Divided by Resistance is a live-installation/performance by Bruce Gilchrist in which the artist invites the audience to interact with him while he is asleep. This piece was performed over the duration of multiple days as part of the Totally Wired exhibition at the Institute of Contemporary Arts in London in 1996. During the performance, Bruce Gilchrist, who is asleep, is wired to an electroencephalograph (EEG) that detects electrical activity within his brain while he is asleep. Any participant can take a seat in the chair known as “the seat of consciousness” and zap his feet, affecting the electrical activity in his brain. Changes in Gilchrist’s brain state will be manifested through vibrations in the “seat of consciousness”. Bruce Gilchrist collaborated with the computer software programmer Johnny Bradley and implemented a biofeedback technology that allows for the creation of a database of Gilchrist’s brain activity while he is in REM sleep. A computer, utilizing this database, pulls a picture from its own library and matches it with certain patterns of brain activity and projects it on a screen for the audience to see. So for example, if Gilchrist has similar patterns in his brain activity from prior nights of sleep, the computer will recognize the similarity and pull up a picture that represents the dream Gilchrist had the prior night. The REM wave patterns of Gilchrist’s sleep are also physically recorded onto a graph paper.
Gilchrist’s live-installation coincides with a sort of technology boom that was going on in the 1990’s which must have raised questions and concerns about the effect of technology on our autonomy, privacy, and security. His piece seems to embody that conflict between the body as a private entity and technology as a more invasive entity. Before biofeedback technology or the EEG, dreams and thoughts were processes going on in the brain that could not be seen. However, this live installation very clearly demonstrates that these technologies are able to expose these private aspects of our humanity. These technologies make visible what was once private to each individual, and the dreams and thoughts of Gilchrist’s subconscious mind is manifested through the pictures the computer projects on the screen and the waves that get recorded onto the graph paper. Our minds and bodies are at their most vulnerable state when asleep, as our conscious is asleep, and our subconscious takes control. By measuring his brain waves when asleep, Gilchrist seems to be emphasizing that these technologies can expose the most vulnerable aspects of the human body and psyche.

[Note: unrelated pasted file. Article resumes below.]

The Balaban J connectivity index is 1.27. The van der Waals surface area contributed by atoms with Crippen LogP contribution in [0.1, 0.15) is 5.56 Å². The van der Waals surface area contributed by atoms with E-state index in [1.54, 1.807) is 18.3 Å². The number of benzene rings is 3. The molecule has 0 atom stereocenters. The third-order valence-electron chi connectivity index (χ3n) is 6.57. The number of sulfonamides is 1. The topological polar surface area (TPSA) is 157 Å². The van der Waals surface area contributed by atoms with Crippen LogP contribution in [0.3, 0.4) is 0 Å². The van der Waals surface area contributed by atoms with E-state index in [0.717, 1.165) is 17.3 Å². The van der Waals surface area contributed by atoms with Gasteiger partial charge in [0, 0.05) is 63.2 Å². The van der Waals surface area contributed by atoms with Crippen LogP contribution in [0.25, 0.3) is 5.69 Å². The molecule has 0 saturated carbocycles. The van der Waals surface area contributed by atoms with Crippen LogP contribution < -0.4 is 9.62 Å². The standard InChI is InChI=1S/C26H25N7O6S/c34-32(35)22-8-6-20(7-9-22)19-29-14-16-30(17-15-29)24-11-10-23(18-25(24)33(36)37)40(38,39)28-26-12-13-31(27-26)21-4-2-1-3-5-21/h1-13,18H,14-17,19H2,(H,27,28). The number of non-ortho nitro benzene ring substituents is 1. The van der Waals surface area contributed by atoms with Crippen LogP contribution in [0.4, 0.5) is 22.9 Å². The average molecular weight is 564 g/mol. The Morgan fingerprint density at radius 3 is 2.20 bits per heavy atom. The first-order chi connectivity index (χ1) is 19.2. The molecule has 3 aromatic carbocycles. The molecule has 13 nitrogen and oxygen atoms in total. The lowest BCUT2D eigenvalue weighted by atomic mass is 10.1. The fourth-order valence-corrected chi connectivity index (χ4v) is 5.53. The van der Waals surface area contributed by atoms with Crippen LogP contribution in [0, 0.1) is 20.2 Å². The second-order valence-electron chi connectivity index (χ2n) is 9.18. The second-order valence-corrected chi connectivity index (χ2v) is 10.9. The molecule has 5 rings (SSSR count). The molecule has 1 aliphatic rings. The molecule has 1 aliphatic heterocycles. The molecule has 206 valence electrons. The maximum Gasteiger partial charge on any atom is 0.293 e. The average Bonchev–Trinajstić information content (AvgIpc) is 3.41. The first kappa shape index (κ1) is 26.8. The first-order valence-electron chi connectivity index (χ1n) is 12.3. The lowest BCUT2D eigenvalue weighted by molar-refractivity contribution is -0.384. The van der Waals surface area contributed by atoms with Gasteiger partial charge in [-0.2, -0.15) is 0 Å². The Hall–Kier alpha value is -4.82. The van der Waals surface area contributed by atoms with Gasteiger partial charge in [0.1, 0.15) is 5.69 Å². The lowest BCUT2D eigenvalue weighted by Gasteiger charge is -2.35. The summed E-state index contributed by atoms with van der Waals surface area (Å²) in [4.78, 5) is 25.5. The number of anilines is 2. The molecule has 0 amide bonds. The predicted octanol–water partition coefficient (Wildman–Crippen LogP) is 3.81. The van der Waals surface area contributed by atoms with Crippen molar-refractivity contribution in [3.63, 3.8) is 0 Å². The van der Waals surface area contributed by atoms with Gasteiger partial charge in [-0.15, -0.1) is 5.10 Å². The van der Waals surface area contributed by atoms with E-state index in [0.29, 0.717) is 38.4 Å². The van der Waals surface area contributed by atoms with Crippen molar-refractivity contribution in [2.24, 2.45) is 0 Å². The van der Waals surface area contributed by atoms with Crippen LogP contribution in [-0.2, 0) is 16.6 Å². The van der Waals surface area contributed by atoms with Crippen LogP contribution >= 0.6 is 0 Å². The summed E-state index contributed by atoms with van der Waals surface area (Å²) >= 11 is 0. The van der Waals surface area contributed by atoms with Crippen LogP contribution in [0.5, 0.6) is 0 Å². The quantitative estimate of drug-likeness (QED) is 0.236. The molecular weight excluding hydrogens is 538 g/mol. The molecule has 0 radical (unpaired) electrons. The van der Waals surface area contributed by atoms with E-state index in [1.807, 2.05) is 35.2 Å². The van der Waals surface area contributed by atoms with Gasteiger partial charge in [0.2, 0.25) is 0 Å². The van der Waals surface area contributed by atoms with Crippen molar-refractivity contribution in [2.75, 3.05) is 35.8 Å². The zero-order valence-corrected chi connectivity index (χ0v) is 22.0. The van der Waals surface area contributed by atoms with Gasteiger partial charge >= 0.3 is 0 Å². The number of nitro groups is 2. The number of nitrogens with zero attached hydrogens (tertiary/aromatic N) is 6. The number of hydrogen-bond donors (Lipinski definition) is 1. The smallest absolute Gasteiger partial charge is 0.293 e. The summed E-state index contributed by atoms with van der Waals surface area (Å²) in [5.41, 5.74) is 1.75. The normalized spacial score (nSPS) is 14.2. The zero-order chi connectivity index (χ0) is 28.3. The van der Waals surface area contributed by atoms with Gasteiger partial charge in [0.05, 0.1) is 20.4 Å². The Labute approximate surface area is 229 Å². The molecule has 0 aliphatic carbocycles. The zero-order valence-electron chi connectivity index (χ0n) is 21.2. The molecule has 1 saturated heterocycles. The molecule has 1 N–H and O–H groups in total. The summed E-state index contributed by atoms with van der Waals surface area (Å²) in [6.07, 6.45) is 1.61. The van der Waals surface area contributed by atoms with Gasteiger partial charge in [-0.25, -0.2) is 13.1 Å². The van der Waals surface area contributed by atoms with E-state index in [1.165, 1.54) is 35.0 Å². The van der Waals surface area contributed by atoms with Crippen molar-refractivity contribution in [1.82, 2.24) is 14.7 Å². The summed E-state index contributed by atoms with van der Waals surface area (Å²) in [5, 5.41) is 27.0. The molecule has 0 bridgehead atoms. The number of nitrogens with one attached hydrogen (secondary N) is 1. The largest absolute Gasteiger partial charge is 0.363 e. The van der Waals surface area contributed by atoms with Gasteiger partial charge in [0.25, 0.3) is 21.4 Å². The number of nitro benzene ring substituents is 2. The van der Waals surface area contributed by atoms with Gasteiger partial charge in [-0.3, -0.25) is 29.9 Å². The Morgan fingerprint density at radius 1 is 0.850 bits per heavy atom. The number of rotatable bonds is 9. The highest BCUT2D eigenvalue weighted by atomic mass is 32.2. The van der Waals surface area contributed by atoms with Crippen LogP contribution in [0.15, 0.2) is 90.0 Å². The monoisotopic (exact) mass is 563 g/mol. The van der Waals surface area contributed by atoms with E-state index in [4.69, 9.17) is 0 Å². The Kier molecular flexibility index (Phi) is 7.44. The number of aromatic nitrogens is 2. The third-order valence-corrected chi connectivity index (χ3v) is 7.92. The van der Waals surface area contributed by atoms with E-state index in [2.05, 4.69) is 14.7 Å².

In another sense, this piece seems to exhibit a new level of intimacy between two bodies with the help of technology. A conscious body is now able to tap into and affect another body’s subconscious mind at its most vulnerable and open state. It’s a direct interaction between an individual and another individual’s psyche. The conscious individual can alter or stimulate the dreams of the individual. The sleeping individual can respond in his or her dreams and the conscious individual can see these affects through the pictures shown by the computer. The “seat of consciousness” vibrates and further serves as a response from the subconscious mind to the conscious individual. A full-on interaction is going on between the conscious and subconscious. Technology becomes the mediator between this potential deeper level of intimacy.
I think this project raises a lot of questions about the relationship between technology and the human experience. It brings to the table discussion about the vast ability of technology to alter our perspectives on our own consciousness. What changes can technology bring about in our conscious experience as well as our subconscious experience? How far can technology allow us to tap into and alter our subconscious experience, which is largely still a mystery? Will technology pose a threat to the privacy of our own psyches? This project reminded me of a youtube video I saw while surfing the web several months ago. The video essentially explores the possibility of recording our dreams, which I think would be feasible down the line. Some of the research mentioned in the video seems to correspond really well with the type of computing work that Bruce Gilchrist worked on with Johnny Bradley. Enjoy!